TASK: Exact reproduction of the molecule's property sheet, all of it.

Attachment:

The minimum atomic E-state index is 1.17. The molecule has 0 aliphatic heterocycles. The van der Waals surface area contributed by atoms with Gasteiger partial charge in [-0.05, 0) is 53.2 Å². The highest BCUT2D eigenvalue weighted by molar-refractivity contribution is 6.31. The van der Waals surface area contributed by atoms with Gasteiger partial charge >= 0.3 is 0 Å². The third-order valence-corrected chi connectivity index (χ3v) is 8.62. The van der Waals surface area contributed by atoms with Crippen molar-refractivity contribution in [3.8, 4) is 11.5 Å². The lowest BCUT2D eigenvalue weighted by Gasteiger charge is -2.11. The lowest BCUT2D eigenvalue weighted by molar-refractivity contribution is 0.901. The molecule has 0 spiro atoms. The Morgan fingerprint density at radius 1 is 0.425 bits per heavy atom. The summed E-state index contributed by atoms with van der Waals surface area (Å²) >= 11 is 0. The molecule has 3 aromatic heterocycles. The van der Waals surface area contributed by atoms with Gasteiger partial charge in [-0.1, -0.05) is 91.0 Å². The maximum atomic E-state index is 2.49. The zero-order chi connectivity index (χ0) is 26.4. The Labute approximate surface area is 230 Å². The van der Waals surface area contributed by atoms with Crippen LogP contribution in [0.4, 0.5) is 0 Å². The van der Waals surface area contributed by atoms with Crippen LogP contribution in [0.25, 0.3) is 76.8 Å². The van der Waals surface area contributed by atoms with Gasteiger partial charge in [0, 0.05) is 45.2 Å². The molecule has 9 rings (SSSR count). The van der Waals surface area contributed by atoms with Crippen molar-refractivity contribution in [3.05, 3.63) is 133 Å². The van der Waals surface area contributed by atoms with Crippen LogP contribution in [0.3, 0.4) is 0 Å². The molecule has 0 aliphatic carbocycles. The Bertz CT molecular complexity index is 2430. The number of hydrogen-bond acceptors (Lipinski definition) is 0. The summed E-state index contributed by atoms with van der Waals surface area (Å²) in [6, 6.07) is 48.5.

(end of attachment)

The minimum atomic E-state index is 1.17. The molecule has 0 aliphatic heterocycles. The van der Waals surface area contributed by atoms with Gasteiger partial charge in [-0.05, 0) is 53.2 Å². The highest BCUT2D eigenvalue weighted by molar-refractivity contribution is 6.31. The van der Waals surface area contributed by atoms with Gasteiger partial charge >= 0.3 is 0 Å². The third-order valence-corrected chi connectivity index (χ3v) is 8.62. The van der Waals surface area contributed by atoms with Crippen molar-refractivity contribution in [3.8, 4) is 11.5 Å². The lowest BCUT2D eigenvalue weighted by Gasteiger charge is -2.11. The lowest BCUT2D eigenvalue weighted by molar-refractivity contribution is 0.901. The molecule has 0 spiro atoms. The Morgan fingerprint density at radius 1 is 0.425 bits per heavy atom. The summed E-state index contributed by atoms with van der Waals surface area (Å²) >= 11 is 0. The molecule has 3 aromatic heterocycles. The van der Waals surface area contributed by atoms with Gasteiger partial charge in [-0.1, -0.05) is 91.0 Å². The maximum atomic E-state index is 2.49. The zero-order chi connectivity index (χ0) is 26.4. The Labute approximate surface area is 230 Å². The van der Waals surface area contributed by atoms with Crippen LogP contribution in [0.4, 0.5) is 0 Å². The van der Waals surface area contributed by atoms with Crippen LogP contribution in [0.25, 0.3) is 76.8 Å². The van der Waals surface area contributed by atoms with Gasteiger partial charge in [0, 0.05) is 45.2 Å². The molecule has 9 rings (SSSR count). The van der Waals surface area contributed by atoms with Crippen molar-refractivity contribution in [3.05, 3.63) is 133 Å². The van der Waals surface area contributed by atoms with Crippen LogP contribution in [0.3, 0.4) is 0 Å². The molecule has 0 aliphatic carbocycles. The Bertz CT molecular complexity index is 2430. The number of hydrogen-bond acceptors (Lipinski definition) is 0. The summed E-state index contributed by atoms with van der Waals surface area (Å²) in [6, 6.07) is 48.5.